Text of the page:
Social Security is particularly important for people of color:
Social Security is a particularly important source of income for groups with low earnings and less opportunity to save and earn pensions, including Black and Latino workers and their families, who face higher poverty rates both during their working lives and in old age. The poverty rate among Black and Latino seniors is over 2.5 times as high as for white seniors. There is a significant racial retirement wealth gap, leading seniors of color to face more retirement insecurity than white seniors. African American and Latino workers are less likely to be offered workplace retirement plans and likelier to work in low-wage jobs with little margin for savings. Social Security helps reduce the economic disparities between white seniors and seniors of color.

Social Security’s importance to families of color goes beyond retirement. Black and Latino workers benefit substantially from Social Security because they have higher disability rates and lower lifetime earnings than white workers, on average, and African American workers have higher rates of premature death. Persistent racial disparities in health care access and quality — as well as in access to food, affordable housing, high-quality schools, and economic opportunity — mean African American workers are likelier to become disabled or die before reaching retirement.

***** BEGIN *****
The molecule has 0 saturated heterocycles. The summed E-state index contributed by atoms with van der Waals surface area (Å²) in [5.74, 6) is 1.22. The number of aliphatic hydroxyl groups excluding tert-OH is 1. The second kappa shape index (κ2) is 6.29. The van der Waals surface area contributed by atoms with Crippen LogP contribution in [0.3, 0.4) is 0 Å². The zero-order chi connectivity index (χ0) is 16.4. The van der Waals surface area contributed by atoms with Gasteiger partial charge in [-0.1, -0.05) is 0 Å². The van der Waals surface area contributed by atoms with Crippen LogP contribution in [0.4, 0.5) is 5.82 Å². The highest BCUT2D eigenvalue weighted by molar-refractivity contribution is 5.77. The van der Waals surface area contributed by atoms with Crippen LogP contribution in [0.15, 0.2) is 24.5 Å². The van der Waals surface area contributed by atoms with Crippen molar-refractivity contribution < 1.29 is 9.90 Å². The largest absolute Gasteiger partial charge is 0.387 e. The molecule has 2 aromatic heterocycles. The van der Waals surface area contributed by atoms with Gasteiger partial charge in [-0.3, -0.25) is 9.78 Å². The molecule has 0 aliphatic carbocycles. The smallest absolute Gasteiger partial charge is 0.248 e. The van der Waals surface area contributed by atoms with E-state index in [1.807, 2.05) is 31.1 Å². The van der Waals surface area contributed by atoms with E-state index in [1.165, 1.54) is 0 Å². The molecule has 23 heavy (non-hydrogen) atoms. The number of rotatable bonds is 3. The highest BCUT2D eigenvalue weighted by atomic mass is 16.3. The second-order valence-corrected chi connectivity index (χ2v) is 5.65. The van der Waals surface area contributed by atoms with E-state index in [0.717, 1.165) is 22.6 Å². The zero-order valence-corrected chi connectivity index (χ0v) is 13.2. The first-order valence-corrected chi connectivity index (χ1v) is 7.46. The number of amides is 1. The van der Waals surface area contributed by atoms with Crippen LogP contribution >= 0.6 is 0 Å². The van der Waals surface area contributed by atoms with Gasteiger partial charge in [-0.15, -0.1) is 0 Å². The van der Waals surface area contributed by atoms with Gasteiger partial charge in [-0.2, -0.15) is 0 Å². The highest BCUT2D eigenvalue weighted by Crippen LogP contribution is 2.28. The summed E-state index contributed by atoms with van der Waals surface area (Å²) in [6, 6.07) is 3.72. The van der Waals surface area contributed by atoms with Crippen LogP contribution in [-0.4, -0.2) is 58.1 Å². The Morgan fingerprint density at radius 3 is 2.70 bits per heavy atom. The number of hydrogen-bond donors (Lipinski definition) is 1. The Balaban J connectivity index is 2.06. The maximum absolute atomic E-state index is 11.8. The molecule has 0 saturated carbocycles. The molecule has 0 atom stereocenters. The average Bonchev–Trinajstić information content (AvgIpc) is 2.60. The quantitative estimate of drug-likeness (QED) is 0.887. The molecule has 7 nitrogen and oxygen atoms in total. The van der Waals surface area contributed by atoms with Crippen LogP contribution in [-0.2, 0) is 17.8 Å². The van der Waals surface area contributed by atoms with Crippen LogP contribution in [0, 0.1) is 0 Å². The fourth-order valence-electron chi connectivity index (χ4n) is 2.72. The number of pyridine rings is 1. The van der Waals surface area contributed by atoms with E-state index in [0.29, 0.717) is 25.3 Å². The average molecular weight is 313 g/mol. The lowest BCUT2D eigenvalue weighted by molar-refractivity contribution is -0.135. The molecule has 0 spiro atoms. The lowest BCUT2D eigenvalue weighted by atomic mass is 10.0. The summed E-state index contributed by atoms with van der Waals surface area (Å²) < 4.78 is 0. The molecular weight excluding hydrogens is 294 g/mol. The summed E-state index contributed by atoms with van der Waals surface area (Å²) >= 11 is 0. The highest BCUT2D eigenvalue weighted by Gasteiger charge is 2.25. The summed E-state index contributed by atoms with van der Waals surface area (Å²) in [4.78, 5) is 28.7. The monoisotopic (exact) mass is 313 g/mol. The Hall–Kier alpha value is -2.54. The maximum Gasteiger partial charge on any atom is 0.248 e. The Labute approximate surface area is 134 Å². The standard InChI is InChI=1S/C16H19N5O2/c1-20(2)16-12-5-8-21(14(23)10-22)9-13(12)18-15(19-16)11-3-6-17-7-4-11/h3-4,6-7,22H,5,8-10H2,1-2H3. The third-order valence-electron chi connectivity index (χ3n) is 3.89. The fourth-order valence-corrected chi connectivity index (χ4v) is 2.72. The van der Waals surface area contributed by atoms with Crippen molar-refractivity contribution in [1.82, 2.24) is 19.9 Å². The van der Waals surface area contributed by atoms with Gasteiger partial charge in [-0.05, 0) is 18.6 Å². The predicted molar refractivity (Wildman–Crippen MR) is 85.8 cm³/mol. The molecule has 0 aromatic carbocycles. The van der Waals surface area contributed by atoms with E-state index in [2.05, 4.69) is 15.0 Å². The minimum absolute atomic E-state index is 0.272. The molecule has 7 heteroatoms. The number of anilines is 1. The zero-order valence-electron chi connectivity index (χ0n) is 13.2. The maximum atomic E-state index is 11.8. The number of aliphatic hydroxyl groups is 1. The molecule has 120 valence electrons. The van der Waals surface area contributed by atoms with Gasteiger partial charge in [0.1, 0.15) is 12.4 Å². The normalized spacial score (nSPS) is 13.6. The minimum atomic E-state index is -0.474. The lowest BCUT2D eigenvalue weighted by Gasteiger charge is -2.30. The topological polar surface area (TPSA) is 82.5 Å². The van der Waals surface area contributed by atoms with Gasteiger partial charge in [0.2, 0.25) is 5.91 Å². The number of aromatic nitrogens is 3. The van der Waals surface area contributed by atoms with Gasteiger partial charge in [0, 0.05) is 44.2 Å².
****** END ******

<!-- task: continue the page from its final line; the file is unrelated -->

Social Security is especially beneficial for women:
Social Security is especially important for women, because they tend to earn less than men, take more time out of the paid workforce, live longer, accumulate less savings, and receive smaller pensions. Women represent more than half of Social Security beneficiaries in their 60s and 7 in 10 beneficiaries in their 90s. In addition, women make up 96 percent of Social Security survivor beneficiaries. Women benefit disproportionately from the program’s inflation-protected benefits (because they tend to live longer than men), its progressive formula for computing benefits (because they tend to have lower earnings), and its benefits for spouses and survivors.